Being born blind, and perhaps possessing specific types of congenital blindness, shields one from the disorders that vision loss can encourage later in life. A myriad of theories exist as to why—from the blind brain's neuroplasticity to how vision plays an important role in building our model of the world. Select researchers believe that the ties between vision and psychotic symptoms indicate that there are clues for what causes schizophrenia, how to predict who will develop it, and potentially how to treat it.
While memes are usually light-hearted, many social media sites and forums are increasingly playing host to communities that share so-called depressive memes— memes about death, suicide, isolation, or hopelessness. But how does depression influence the way people view these memes? Researchers have found that people with depression actually prefer memes that relate to their experiences of mental health. This might because because people with depression actually use humor in a different way altogether.
Once a vague scapegoat for a variety of ills, increasing evidence suggests a condition known as "leaky gut"—in which microbes and other molecules seep out of the intestines—may be more common, and more harmful, than previously thought. Yet there is not a great way for clinicians to tell who has leaky gut and who does not. Now, researchers are able to simulate leaky gut conditions for the first time, using 3D models of human intestines generated from patient cells. These small "mini-guts" have revealed new biomarkers that help define what a leaky gut looks like.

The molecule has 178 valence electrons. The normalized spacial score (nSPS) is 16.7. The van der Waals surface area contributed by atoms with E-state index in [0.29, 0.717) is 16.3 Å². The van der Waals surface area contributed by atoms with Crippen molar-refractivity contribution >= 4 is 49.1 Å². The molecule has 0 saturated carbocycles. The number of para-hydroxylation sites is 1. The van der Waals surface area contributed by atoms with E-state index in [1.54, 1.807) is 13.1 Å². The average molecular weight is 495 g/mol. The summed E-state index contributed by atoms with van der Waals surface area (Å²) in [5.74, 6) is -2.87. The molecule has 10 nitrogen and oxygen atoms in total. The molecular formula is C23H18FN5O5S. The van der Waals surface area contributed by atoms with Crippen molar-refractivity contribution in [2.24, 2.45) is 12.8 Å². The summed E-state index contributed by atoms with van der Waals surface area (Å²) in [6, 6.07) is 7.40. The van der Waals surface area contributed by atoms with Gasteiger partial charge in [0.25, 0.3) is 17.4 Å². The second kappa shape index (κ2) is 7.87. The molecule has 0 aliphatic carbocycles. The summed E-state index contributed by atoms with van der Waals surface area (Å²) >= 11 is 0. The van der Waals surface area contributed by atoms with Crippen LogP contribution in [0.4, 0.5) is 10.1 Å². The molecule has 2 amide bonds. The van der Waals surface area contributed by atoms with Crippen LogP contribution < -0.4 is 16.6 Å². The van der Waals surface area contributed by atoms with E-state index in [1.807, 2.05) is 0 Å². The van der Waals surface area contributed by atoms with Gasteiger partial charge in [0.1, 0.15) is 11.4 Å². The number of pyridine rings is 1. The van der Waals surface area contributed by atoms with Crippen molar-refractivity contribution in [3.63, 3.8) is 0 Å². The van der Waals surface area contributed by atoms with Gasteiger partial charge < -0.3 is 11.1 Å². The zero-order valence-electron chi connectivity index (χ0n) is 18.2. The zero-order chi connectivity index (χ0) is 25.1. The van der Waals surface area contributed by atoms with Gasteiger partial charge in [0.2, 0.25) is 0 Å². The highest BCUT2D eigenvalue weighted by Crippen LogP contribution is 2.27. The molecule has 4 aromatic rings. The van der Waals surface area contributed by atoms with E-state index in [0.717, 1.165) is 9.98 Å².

Researchers have identified the specific mechanism in a crucial cortical circuit that involves a loss of control over food intake. They demonstrated that the activation of this circuit gives better control over reinforcement, while a decrease in the activity of the circuit leads to a loss of inhibitory control and greater susceptibility of the animal to developing addictive behavior. By showing that responses to food share some common features with drug addiction, the study strengthens the somewhat controversial contention that food addiction exists.
With high hopes, drugs to fight brain plaques were tested in people genetically destined to develop dementia. The studies aimed to show that Alzheimer’s disease could be stopped if treatment began before symptoms emerged. For five years, volunteers received monthly infusions of experimental drugs. But it appears that the drugs did nothing to slow or stop cognitive decline in these subjects. The results are a deep disappointment, but the problems may be fixable: perhaps the doses were too low or should have been given to patients much younger.